It has been a fair few years since P&O/North Sea Ferries brought in really interesting charter ships – back in the ’70s and ’80s there were things like the Stena Normandica and even the Viking 6 but more recently refit cover has been provided merely by ro-ro ships. For 2016, however, things have been varied a little with the charter of DFDS’s Patria Seaways (ex-Stena Traveller). Whilst she is not taking tourist traffic during her spell on the Hull-Zeebrugge route, she can cater for more drivers than a conventional ro-ro. And, importantly, her dimensions make her a perfect fit for the lock entrance to the King George Dock in Kingston-upon-Hull.
The Stena Traveller was an early ro-pax – indeed the term hadn’t come into common usage when she was delivered in late 1991 and the Shippax Guide devoted to her earlier sister, the Stena Challenger, still refers to them as ‘combis’. The pair were part of a series of five ships whose hulls were built at the Bruce shipyard in Landskrona, Sweden but the vessels completed at Fosen in Rissa, Norway. Fosen’s had originally won the order for a pair of vessels from Turkish Cargo Line and, as they by then already specialised in ship fitout, subcontracted basic construction to Bruce’s. The price was very competitive and this did not go un-noticed by Stena RoRo who moved in to order a pair of heavily modified sister ships. A further vessel became the Bergen of Fjord Line.
The Stena Challenger was completed with full passenger accommodation and sent to Sealink but the second ship had no defined role and whilst she was being built Stena RoRo reportedly touted her to Brittany Ferries/Truckline as an option for its Poole-Cherbourg route before they settled on the purpose-build which became the Barfleur. Eventually the Stena Traveller did head for the UK after delivery in 1992, operating for Stena between Harwich and Hook and as summer freight support on the Southampton-Cherbourg route. She then spent three years on charter with TT Line as the TT Traveller before returning to the UK to launch Stena’s Holyhead-Dublin freight route in late 1995. A further five years with TT followed between 1997 and 2002 before another two back with Stena Line running between Karlskrona and Gdynia.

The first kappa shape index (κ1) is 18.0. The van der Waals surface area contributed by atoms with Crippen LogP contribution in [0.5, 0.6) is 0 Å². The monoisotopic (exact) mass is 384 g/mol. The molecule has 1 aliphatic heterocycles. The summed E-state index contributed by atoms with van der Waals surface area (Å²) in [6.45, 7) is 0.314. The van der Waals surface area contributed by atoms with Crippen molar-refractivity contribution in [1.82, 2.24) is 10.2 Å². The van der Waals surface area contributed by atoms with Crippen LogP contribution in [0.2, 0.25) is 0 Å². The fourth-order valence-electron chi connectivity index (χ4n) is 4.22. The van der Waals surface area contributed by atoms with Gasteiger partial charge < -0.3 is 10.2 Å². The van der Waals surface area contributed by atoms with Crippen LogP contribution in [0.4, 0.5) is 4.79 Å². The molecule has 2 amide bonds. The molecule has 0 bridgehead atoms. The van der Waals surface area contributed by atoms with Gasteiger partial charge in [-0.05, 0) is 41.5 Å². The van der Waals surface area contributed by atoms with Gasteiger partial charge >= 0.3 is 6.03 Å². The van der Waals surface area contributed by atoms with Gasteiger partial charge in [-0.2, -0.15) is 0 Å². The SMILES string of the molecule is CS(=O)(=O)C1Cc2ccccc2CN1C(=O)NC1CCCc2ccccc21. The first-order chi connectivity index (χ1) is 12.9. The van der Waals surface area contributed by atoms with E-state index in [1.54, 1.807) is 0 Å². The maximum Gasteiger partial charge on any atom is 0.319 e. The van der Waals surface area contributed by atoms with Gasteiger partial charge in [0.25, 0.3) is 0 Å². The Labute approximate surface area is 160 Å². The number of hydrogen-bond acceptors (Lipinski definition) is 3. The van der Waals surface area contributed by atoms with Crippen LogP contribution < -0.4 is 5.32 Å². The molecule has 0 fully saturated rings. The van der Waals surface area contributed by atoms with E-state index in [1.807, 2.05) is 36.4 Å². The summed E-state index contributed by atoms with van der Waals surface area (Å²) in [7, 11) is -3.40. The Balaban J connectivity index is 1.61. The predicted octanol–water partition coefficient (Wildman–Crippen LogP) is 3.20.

Stena sold her to DFDS in Spring 2004 for a reported SEK250m (which compared favourably to her build price 13 years earlier of approx. SEK325m). As the Lisco Patria and later the Patria Seaways the ship has done the rounds of DFDS’s Baltic freight routes before heading back to the North Sea on her P&O refit charter in early January this year.
On Sunday morning, I headed across to the East Riding to watch her lock in after arriving on an overnight sailing from Zeebrugge and some pictures follow. The ship had been very heavily delayed by rough weather on her previous northbound crossing but was essentially back on schedule by the time she approached the Humber – a scheduled 0900 arrival time was, however, delayed as Finnlines’ Finnkraft was the first to arrive at the lock entrance at the conclusion of one of her near week-long voyages from Helsinki. Rather than dawdle up the river waiting for the Finnkraft to clear, the Patria Seaways approached the mouth of the lock and parked herself alongside, just forward of the Pride of Hull on the river berth. After half an hour of waiting, the ship entered the lock and eventually passed through to the location of the original North Sea Ferries berths inside the dock.
The Patria Seaways is scheduled to operate with P&O on the Zeebrugge run until a final Hull-Zeebrugge sailing on 6 February.
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